Bodmin Moor

The rugged heart of North Cornwall

Bodmin Moor, known in Cornish as Goen Bren, is justly famous for its atmospheric beauty and spectacular granite tors and is a designated Area of Outstanding Natural Beauty. The largest area of semi-natural habitat remaining in Cornwall, it extends to some 80 square miles, averaging 800 feet above sea level.

The closest part of the moor to Old Newham is the old WW2 airfield of RAF Davidstow (about 5 miles). The derelict control tower and grass encroached runways grazed by ponies and sheep add to the sombre atmosphere of this part of the moor.

Some of the old buildings now house two most interesting museums dedicated to the men who served from this iconic airfield.

Three miles further on - Rough Tor - pronounced "Row (rhyming with cow) Tor" - at 1,311 feet is one its more famous landmarks. At the summit stands a monument to the soldiers of the 43rd (Wessex) Division who died in World War II.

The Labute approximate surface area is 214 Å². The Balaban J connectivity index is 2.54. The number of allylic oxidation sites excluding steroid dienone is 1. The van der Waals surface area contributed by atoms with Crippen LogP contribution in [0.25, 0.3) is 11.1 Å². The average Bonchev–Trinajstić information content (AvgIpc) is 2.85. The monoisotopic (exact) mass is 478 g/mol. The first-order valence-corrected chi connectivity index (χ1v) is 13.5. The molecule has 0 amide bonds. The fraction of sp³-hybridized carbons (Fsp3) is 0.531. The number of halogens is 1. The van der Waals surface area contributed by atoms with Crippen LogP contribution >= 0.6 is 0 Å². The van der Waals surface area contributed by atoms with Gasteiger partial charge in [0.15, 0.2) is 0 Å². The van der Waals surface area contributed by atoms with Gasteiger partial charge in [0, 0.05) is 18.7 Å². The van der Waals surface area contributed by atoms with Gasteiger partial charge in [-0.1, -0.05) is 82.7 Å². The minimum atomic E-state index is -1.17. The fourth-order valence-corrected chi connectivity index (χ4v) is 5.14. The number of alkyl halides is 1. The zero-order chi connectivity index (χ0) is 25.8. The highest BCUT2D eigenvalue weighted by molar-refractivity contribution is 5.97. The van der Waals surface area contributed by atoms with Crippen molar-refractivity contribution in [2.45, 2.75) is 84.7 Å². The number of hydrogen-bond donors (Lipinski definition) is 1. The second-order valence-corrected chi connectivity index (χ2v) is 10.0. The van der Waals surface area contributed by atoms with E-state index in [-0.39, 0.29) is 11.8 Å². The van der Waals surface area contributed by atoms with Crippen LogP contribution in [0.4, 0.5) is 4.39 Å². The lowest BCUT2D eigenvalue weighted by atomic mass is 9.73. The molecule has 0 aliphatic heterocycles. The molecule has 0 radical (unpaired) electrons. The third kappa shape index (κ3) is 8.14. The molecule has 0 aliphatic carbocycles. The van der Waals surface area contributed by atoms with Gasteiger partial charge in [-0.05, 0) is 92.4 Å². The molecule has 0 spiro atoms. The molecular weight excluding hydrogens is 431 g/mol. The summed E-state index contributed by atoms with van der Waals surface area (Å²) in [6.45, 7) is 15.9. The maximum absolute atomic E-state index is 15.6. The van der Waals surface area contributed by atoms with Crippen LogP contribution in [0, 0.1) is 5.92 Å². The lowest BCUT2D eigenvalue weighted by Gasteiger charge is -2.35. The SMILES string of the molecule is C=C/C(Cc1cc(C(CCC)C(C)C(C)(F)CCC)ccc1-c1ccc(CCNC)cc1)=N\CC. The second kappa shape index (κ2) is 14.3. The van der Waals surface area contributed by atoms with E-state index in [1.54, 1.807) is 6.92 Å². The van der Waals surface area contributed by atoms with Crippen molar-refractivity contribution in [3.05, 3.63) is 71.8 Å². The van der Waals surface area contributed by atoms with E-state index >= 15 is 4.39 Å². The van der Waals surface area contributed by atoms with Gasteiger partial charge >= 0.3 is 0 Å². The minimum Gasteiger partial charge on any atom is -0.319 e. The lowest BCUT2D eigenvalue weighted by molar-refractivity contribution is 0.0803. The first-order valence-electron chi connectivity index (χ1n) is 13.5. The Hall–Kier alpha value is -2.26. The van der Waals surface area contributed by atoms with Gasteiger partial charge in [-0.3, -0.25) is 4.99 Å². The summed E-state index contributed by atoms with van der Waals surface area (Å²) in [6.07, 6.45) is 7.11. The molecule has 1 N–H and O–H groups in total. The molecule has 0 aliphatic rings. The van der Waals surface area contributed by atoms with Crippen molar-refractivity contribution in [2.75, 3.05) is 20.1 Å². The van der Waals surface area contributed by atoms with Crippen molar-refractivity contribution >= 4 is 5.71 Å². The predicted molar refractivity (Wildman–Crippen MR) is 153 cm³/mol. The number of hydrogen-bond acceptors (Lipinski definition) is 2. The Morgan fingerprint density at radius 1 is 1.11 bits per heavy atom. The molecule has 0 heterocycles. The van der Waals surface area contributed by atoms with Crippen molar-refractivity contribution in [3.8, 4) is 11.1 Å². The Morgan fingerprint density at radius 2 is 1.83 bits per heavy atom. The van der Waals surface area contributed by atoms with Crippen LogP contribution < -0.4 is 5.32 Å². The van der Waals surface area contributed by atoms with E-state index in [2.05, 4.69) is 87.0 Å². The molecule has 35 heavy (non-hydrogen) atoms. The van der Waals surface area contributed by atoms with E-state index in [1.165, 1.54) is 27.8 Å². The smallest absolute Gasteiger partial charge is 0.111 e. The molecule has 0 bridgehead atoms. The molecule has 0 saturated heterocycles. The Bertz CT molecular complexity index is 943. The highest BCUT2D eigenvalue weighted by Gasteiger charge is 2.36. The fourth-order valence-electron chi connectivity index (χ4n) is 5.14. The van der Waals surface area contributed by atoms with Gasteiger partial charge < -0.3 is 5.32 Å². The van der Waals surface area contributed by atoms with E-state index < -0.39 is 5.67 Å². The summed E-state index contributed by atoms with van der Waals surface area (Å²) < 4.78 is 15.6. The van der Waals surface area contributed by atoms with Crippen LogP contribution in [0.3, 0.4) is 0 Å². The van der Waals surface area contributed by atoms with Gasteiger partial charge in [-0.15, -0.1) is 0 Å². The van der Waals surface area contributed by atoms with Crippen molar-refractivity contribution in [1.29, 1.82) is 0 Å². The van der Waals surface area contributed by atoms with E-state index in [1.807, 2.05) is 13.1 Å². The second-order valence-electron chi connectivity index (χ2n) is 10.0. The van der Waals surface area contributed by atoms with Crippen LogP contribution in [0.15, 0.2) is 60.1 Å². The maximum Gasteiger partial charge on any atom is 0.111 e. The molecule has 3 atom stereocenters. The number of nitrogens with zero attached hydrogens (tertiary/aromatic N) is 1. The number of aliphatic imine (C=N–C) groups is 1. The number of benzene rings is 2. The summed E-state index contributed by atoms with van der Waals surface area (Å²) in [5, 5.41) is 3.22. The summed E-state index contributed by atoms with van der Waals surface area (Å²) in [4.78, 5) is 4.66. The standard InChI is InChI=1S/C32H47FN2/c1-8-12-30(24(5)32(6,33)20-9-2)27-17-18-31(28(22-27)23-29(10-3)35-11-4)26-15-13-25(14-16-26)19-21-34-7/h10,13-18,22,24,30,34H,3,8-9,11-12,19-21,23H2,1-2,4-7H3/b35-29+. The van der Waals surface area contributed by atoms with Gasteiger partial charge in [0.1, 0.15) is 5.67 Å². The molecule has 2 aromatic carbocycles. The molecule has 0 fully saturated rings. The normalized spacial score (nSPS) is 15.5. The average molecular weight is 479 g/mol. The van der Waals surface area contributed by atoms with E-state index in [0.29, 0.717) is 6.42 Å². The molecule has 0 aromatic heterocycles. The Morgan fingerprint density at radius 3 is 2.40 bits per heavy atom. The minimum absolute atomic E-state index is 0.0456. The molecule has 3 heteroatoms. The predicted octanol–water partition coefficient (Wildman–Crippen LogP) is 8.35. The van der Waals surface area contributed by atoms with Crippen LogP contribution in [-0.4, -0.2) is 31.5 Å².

Just a bit further over, Brown Willy, (Bron Wennyly in Cornish, meaning swallows' hill) at 64 feet higher, is the highest point in Cornwall. To reach the summit involves a hike of 4 or 5 miles but, on a fine day, you are rewarded with extensive views of Cornwall from North to South coasts.

Our favourite place on the moor is Bowithick, a group of five or six cottages, where a narrow moorland lane fords a crystal clear stream with the ancient granite packhorse bridge alongside.

Also worth a visit is the village of Altarnun. This charming village is dominated by the tower of the 15th Century church of St Nonna's, "The cathedral of the moor". Daphne du Maurier's book 'Jamaica Inn' features the notorious Francis Davey, the Vicar of Altarnun.